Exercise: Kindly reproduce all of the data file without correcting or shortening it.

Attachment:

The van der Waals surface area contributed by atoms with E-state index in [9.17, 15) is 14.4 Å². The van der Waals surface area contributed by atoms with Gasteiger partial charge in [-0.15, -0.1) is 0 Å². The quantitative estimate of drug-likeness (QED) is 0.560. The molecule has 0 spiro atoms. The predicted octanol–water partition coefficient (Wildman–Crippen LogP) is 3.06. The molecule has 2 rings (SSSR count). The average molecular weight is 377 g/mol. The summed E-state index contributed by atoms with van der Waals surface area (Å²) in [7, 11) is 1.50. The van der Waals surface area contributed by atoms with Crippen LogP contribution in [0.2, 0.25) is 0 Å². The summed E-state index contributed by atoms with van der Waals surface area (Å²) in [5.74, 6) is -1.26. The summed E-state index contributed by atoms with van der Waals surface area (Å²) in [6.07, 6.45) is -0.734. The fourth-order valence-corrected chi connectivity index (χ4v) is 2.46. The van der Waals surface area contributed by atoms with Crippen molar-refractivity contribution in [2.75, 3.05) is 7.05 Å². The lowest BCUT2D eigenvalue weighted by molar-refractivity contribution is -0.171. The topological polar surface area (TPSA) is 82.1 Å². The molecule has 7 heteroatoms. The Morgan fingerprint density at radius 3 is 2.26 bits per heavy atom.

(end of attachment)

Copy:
The van der Waals surface area contributed by atoms with E-state index in [9.17, 15) is 14.4 Å². The van der Waals surface area contributed by atoms with Gasteiger partial charge in [-0.15, -0.1) is 0 Å². The quantitative estimate of drug-likeness (QED) is 0.560. The molecule has 0 spiro atoms. The predicted octanol–water partition coefficient (Wildman–Crippen LogP) is 3.06. The molecule has 2 rings (SSSR count). The average molecular weight is 377 g/mol. The summed E-state index contributed by atoms with van der Waals surface area (Å²) in [7, 11) is 1.50. The van der Waals surface area contributed by atoms with Crippen LogP contribution in [0.2, 0.25) is 0 Å². The summed E-state index contributed by atoms with van der Waals surface area (Å²) in [5.74, 6) is -1.26. The summed E-state index contributed by atoms with van der Waals surface area (Å²) in [6.07, 6.45) is -0.734. The fourth-order valence-corrected chi connectivity index (χ4v) is 2.46. The van der Waals surface area contributed by atoms with Crippen molar-refractivity contribution in [2.75, 3.05) is 7.05 Å². The lowest BCUT2D eigenvalue weighted by molar-refractivity contribution is -0.171. The topological polar surface area (TPSA) is 82.1 Å². The molecule has 7 heteroatoms. The Morgan fingerprint density at radius 3 is 2.26 bits per heavy atom.